Security specialists need to set up controls that monitor their environment for suspicious activity…
- for security purposes, so they can catch a potential threat before it escalates
- for regulatory compliance purposes, so they can prove to an auditor that they are doing everything in their power to keep their customers’ sensitive data safe from harm
This is a very complex, high stakes process for any company to tackle. While my team and I spents months redesigning the experience for every day use, we also wanted to ensure the first time experience was simple enough so that any user, regardless of their experience level, could learn the basics and start getting value out of our tool ASAP.
A new user needs the option of getting help and guidance throughout their initial set up, so they can confidently build the monitoring controls that best suits their company’s needs.
IBM Security products use a tool called WalkMe that allows product teams to create getting started or get help moments that are not dependent on product releases. This meant our design squad could own the experience and update it regardless of our release schedule. However, we would need to complete the tool’s training to gain access, and design the experience within the tool’s constraints.
While customers of IBM are typically other large enterprise companies, their needs and experiences can vary widely. When approaching designs for a getting started experience, I considered the variations between those users:
- How long have they been working in cybersecurity?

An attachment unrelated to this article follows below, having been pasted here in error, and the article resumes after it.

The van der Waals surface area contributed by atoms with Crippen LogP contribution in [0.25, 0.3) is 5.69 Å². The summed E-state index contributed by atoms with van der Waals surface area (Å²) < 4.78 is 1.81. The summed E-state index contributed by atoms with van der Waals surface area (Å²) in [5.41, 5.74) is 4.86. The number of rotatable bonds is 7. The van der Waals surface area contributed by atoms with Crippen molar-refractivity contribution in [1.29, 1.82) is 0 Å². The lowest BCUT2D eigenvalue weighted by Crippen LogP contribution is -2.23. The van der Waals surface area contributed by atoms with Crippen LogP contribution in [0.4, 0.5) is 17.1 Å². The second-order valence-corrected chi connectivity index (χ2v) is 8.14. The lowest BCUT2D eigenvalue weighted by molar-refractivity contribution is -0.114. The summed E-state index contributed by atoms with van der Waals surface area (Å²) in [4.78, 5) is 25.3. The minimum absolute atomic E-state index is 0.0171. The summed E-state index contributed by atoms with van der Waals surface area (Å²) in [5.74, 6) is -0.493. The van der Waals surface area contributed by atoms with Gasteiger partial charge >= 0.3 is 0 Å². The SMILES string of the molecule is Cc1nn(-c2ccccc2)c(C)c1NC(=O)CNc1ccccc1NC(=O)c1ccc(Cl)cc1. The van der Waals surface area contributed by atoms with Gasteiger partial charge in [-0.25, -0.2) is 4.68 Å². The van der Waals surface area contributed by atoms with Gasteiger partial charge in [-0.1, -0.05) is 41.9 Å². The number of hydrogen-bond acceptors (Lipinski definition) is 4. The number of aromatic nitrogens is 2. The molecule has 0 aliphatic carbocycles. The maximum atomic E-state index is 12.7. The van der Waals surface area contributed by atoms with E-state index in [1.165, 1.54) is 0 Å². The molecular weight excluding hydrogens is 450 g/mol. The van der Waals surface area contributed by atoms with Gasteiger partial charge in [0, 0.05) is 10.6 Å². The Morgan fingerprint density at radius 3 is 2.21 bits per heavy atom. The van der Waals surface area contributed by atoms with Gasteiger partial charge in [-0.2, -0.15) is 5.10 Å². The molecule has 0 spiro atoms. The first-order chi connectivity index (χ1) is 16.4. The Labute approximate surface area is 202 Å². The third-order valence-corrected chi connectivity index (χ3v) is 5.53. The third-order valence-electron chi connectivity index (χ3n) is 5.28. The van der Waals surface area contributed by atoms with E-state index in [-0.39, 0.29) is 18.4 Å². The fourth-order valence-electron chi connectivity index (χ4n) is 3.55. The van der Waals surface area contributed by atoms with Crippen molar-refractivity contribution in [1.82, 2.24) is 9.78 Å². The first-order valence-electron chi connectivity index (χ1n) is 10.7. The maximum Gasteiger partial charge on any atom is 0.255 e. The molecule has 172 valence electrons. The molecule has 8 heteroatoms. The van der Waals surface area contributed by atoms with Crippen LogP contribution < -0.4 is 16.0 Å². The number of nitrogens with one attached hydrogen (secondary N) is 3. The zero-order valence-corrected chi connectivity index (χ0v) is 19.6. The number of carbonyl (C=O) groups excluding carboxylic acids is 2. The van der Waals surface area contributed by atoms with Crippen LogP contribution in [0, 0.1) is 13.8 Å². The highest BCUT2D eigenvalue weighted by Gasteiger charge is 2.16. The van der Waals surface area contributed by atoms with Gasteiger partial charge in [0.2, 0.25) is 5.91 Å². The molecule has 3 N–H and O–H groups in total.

- Have they done this process before using another tool?
- Do they work in cloud, on premise, or hybrid environments?
- Have they used IBM Security products, specifically our legacy product before?
After comparing the variations in users with the current experience, I identified areas where hand holding might be needed. I decided it would be best to break the experience into smaller, more targeted flows — that way, if a more experienced user had a very specific use case they needed help with, they could find that particular assistance without being trapped in one long flow.
Creating content + prototyping
My team does not have a dedicated content writer, so I stepped up to complete this work. I worked in a text file and drafted what would be included in each step, as well as the call-to-action that would trigger the next step. I received guidance along the way from a technical documentation writer.
After receiving early feedback on content in design critiques, I created a high fidelity prototype in Invision. I sent this prototype around to my product team to collect feedback. Based on their comments, I adjusted the orientation of some steps, condensed a few into one, and clarified wording, where necessary.
Building the flows in WalkMe
The time had finally come to build out the flows in the WalkMe tool. As this was my first time using the tool, I learned a lot from trial and error. I had to consider different pathways a user might take to get to various flows to make sure the tours still functioned properly.
Tour 1: Create a policy
Tour 2: Create a rule
Tour 3: Intro to the policy builder